Top 10 findings: Referendum, Re-negotiation, Restructure

Research with General Population Across the EU

Strategic Communications

July 21, 2015

With the UK’s EU membership being put to a referendum before the end of 2017, Greece’s place within the Eurozone looking increasingly fragile and a rise of Eurosceptic parties questioning the practicality of the Europe machine; FTI Consulting has conducted research to better understand the opinions of the general population at this pivotal moment in the history of the EU. Below are our top 10 findings from five key and very different EU member states:

#1. EU Referendum Vote
With the UK Prime minister currently re-negotiating the UK’s membership before an ‘in-out’ referendum, is this simply a question for the UK or would other countries in the EU such as France and Sweden, who have both seen strong showings for anti-immigration parties, opt for the same if there was a referendum in their country? It seems that whilst 61% of Germans and 58% of Estonians would want to stay in the EU without change, 35% of those in France would be more partial to vote to remain in if there was an opportunity to follow the UK and re-negotiate terms of its membership (+5% higher than the UK and Sweden).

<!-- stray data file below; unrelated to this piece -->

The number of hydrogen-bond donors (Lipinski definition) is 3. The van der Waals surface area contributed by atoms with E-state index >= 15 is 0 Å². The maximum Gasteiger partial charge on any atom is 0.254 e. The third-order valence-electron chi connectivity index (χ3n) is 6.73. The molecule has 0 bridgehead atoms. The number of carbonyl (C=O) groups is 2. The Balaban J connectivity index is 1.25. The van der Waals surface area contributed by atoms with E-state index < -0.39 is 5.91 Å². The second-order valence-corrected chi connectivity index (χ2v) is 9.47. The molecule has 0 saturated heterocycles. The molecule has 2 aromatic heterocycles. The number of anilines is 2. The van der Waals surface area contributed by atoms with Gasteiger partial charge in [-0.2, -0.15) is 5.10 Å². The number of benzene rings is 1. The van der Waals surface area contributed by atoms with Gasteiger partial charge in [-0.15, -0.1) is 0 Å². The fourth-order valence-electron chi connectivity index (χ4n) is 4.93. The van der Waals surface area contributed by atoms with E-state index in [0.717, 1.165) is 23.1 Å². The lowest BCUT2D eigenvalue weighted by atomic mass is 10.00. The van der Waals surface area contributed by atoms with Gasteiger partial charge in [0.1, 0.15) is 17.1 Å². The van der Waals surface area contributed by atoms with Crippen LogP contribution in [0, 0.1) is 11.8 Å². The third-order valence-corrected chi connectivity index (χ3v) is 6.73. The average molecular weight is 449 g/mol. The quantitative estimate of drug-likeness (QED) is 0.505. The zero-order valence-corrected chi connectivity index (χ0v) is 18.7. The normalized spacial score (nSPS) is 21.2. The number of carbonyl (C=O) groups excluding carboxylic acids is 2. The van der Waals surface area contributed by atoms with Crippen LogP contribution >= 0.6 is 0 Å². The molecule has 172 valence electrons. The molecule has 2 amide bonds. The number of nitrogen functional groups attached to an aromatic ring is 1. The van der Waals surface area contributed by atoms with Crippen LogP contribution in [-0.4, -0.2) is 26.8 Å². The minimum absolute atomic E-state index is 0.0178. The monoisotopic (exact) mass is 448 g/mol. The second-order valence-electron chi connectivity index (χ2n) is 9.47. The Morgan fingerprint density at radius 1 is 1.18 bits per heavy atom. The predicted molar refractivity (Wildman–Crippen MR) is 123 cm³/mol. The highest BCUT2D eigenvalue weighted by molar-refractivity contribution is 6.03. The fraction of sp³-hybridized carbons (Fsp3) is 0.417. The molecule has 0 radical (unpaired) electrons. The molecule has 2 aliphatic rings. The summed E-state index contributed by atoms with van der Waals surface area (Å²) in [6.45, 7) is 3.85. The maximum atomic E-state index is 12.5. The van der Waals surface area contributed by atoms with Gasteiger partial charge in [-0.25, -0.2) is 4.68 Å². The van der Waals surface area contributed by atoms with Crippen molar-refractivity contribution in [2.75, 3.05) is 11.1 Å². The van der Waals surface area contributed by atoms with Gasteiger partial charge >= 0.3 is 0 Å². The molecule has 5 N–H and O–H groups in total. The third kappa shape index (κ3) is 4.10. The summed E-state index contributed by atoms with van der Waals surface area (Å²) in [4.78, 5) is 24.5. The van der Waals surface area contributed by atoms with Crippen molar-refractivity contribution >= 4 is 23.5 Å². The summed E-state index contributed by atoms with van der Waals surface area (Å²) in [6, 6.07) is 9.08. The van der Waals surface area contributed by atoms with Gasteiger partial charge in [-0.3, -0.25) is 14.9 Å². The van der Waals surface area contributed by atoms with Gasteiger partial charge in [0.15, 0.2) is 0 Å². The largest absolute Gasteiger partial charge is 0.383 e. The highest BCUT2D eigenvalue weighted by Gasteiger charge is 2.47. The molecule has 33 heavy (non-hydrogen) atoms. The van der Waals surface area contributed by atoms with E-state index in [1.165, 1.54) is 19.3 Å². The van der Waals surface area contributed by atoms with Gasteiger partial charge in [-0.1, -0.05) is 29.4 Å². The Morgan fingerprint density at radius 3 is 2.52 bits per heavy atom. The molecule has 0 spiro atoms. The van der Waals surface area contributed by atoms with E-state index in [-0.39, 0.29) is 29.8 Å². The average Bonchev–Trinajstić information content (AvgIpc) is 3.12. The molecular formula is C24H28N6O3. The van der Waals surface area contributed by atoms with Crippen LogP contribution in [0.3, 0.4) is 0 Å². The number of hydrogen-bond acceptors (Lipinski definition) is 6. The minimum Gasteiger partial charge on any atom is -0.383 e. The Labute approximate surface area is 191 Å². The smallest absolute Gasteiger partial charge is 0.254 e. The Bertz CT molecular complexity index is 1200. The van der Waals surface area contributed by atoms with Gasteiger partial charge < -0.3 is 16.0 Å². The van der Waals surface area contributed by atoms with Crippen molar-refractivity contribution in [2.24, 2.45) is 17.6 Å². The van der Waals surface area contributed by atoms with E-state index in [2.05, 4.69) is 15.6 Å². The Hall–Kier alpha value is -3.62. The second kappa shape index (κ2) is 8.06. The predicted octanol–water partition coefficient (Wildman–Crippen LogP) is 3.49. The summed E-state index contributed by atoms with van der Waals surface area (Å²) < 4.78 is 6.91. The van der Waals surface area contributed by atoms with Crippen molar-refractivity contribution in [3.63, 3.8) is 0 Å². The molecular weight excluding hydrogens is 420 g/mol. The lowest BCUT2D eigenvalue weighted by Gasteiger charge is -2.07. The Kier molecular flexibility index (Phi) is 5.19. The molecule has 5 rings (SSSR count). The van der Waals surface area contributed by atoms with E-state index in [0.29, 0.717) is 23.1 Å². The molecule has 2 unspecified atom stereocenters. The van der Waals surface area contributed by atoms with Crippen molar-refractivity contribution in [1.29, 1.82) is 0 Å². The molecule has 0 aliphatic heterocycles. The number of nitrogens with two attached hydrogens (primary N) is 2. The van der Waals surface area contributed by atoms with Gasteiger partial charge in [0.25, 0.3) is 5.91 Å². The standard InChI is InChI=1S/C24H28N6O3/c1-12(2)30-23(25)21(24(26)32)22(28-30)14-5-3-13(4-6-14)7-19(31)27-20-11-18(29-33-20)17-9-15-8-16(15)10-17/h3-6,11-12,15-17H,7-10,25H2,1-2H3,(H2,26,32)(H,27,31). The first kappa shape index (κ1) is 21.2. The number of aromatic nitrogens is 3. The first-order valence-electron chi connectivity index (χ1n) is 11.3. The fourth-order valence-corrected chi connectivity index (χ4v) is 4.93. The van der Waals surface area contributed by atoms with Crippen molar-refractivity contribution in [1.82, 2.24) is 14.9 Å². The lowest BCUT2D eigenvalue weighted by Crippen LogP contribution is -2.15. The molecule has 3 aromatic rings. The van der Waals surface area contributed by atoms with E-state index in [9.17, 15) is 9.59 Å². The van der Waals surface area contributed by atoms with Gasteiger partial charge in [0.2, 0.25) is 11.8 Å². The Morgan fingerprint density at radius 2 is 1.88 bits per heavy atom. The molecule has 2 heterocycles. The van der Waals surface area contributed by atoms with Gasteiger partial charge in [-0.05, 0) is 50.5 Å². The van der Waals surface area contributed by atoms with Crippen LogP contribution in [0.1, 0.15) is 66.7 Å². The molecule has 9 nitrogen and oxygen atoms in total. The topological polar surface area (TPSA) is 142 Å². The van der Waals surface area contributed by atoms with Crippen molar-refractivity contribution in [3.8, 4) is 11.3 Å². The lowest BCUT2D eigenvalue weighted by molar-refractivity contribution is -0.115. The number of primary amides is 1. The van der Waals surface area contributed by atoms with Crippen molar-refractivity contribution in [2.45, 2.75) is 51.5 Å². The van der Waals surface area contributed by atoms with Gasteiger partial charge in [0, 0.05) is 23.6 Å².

#2. Generation Gap
Driving this desire to remain in the EU is the millennials; who would overwhelming vote to keep their countries within the EU. The baby boomers are the more cynical group, particularly in the UK, with just 25% of those who are 50+ years old wanting to remain in the EU, compared to the majority of 18-29-year-olds who share this voting intention.

#3. EU Campaigning
Interestingly, 44% of the UK believe that the EU should be able to actively campaign if there was a referendum on a country’s continued membership, much less than in Germany and France where the majority agree they should be allowed.

#4. Re-Negotiations
So how can the EU bring back those who are disenfranchised with the current system? Reviewing the financial contribution that each country makes to the EU budget could be a start, with this particularly salient in the UK (48%) and Germany (41%). In contrast, those in France (39%) and Estonia (42%), particularly desire more focus on re-negotiating EU trade policy & competition.


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